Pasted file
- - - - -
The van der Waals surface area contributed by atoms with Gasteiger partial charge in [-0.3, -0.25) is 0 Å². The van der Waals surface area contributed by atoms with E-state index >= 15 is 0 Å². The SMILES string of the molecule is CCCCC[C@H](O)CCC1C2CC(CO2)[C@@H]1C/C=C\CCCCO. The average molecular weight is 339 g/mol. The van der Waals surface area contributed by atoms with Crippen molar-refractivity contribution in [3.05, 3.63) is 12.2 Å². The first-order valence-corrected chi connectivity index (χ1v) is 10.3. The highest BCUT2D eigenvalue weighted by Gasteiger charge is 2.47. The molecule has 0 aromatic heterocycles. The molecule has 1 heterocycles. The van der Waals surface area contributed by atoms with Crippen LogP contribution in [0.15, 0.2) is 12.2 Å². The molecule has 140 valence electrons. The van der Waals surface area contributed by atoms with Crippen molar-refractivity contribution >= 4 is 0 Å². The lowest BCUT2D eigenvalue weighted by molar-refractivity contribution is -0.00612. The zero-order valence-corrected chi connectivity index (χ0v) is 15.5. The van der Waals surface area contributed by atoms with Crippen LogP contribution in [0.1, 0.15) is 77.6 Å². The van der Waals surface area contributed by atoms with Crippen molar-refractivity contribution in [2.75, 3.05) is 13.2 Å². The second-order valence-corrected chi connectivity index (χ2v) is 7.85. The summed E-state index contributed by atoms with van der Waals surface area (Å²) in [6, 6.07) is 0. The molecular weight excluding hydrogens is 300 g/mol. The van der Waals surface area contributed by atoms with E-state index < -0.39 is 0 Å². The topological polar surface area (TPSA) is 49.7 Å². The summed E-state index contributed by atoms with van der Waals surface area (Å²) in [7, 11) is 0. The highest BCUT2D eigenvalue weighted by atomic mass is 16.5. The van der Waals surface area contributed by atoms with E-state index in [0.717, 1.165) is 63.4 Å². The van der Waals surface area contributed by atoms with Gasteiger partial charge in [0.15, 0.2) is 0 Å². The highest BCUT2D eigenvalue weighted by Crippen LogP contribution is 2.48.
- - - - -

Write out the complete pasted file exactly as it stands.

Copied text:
The van der Waals surface area contributed by atoms with Gasteiger partial charge in [-0.3, -0.25) is 0 Å². The van der Waals surface area contributed by atoms with E-state index >= 15 is 0 Å². The SMILES string of the molecule is CCCCC[C@H](O)CCC1C2CC(CO2)[C@@H]1C/C=C\CCCCO. The average molecular weight is 339 g/mol. The van der Waals surface area contributed by atoms with Crippen molar-refractivity contribution in [3.05, 3.63) is 12.2 Å². The first-order valence-corrected chi connectivity index (χ1v) is 10.3. The highest BCUT2D eigenvalue weighted by Gasteiger charge is 2.47. The molecule has 0 aromatic heterocycles. The molecule has 1 heterocycles. The van der Waals surface area contributed by atoms with Crippen LogP contribution in [0.15, 0.2) is 12.2 Å². The molecule has 140 valence electrons. The van der Waals surface area contributed by atoms with Crippen molar-refractivity contribution >= 4 is 0 Å². The lowest BCUT2D eigenvalue weighted by molar-refractivity contribution is -0.00612. The zero-order valence-corrected chi connectivity index (χ0v) is 15.5. The van der Waals surface area contributed by atoms with Crippen LogP contribution in [0.1, 0.15) is 77.6 Å². The van der Waals surface area contributed by atoms with Crippen molar-refractivity contribution in [2.75, 3.05) is 13.2 Å². The second-order valence-corrected chi connectivity index (χ2v) is 7.85. The summed E-state index contributed by atoms with van der Waals surface area (Å²) in [6, 6.07) is 0. The molecular weight excluding hydrogens is 300 g/mol. The van der Waals surface area contributed by atoms with E-state index < -0.39 is 0 Å². The topological polar surface area (TPSA) is 49.7 Å². The summed E-state index contributed by atoms with van der Waals surface area (Å²) in [7, 11) is 0. The highest BCUT2D eigenvalue weighted by atomic mass is 16.5. The van der Waals surface area contributed by atoms with E-state index in [0.717, 1.165) is 63.4 Å². The van der Waals surface area contributed by atoms with Gasteiger partial charge in [0.15, 0.2) is 0 Å². The highest BCUT2D eigenvalue weighted by Crippen LogP contribution is 2.48.